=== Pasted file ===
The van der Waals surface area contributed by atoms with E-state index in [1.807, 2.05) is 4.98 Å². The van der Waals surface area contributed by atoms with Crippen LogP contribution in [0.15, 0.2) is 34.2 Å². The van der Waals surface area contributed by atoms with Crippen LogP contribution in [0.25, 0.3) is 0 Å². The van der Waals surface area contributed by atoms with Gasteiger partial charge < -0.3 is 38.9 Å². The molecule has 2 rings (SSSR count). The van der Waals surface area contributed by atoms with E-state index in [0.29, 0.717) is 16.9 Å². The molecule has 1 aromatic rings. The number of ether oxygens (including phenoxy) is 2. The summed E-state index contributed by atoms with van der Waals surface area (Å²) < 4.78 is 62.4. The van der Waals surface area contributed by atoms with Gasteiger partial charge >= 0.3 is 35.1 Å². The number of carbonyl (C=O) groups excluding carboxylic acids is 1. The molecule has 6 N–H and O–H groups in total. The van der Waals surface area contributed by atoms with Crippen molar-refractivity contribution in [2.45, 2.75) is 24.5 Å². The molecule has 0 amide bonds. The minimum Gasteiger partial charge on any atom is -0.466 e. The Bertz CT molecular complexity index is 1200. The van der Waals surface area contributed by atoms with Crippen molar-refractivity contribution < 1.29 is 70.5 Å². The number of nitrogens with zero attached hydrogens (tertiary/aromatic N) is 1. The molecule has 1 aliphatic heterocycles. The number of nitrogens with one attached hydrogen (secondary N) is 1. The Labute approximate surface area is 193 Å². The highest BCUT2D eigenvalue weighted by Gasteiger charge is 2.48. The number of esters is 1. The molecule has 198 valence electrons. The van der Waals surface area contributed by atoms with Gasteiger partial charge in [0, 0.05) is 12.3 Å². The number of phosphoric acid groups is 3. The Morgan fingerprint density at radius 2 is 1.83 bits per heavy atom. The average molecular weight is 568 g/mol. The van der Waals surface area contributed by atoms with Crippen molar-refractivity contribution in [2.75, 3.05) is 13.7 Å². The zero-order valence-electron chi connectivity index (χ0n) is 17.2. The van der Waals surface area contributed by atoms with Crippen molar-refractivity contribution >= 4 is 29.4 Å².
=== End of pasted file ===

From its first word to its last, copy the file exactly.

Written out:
The van der Waals surface area contributed by atoms with E-state index in [1.807, 2.05) is 4.98 Å². The van der Waals surface area contributed by atoms with Crippen LogP contribution in [0.15, 0.2) is 34.2 Å². The van der Waals surface area contributed by atoms with Crippen LogP contribution in [0.25, 0.3) is 0 Å². The van der Waals surface area contributed by atoms with Gasteiger partial charge < -0.3 is 38.9 Å². The molecule has 2 rings (SSSR count). The van der Waals surface area contributed by atoms with E-state index in [0.29, 0.717) is 16.9 Å². The molecule has 1 aromatic rings. The number of ether oxygens (including phenoxy) is 2. The summed E-state index contributed by atoms with van der Waals surface area (Å²) < 4.78 is 62.4. The van der Waals surface area contributed by atoms with Gasteiger partial charge >= 0.3 is 35.1 Å². The number of carbonyl (C=O) groups excluding carboxylic acids is 1. The molecule has 6 N–H and O–H groups in total. The van der Waals surface area contributed by atoms with Crippen molar-refractivity contribution in [2.45, 2.75) is 24.5 Å². The molecule has 0 amide bonds. The minimum Gasteiger partial charge on any atom is -0.466 e. The Bertz CT molecular complexity index is 1200. The van der Waals surface area contributed by atoms with Crippen molar-refractivity contribution < 1.29 is 70.5 Å². The number of nitrogens with zero attached hydrogens (tertiary/aromatic N) is 1. The molecule has 1 aliphatic heterocycles. The number of nitrogens with one attached hydrogen (secondary N) is 1. The Labute approximate surface area is 193 Å². The highest BCUT2D eigenvalue weighted by Gasteiger charge is 2.48. The number of esters is 1. The molecule has 198 valence electrons. The van der Waals surface area contributed by atoms with Gasteiger partial charge in [0, 0.05) is 12.3 Å². The number of phosphoric acid groups is 3. The Morgan fingerprint density at radius 2 is 1.83 bits per heavy atom. The average molecular weight is 568 g/mol. The van der Waals surface area contributed by atoms with Crippen molar-refractivity contribution in [2.75, 3.05) is 13.7 Å². The zero-order valence-electron chi connectivity index (χ0n) is 17.2. The van der Waals surface area contributed by atoms with Crippen molar-refractivity contribution >= 4 is 29.4 Å².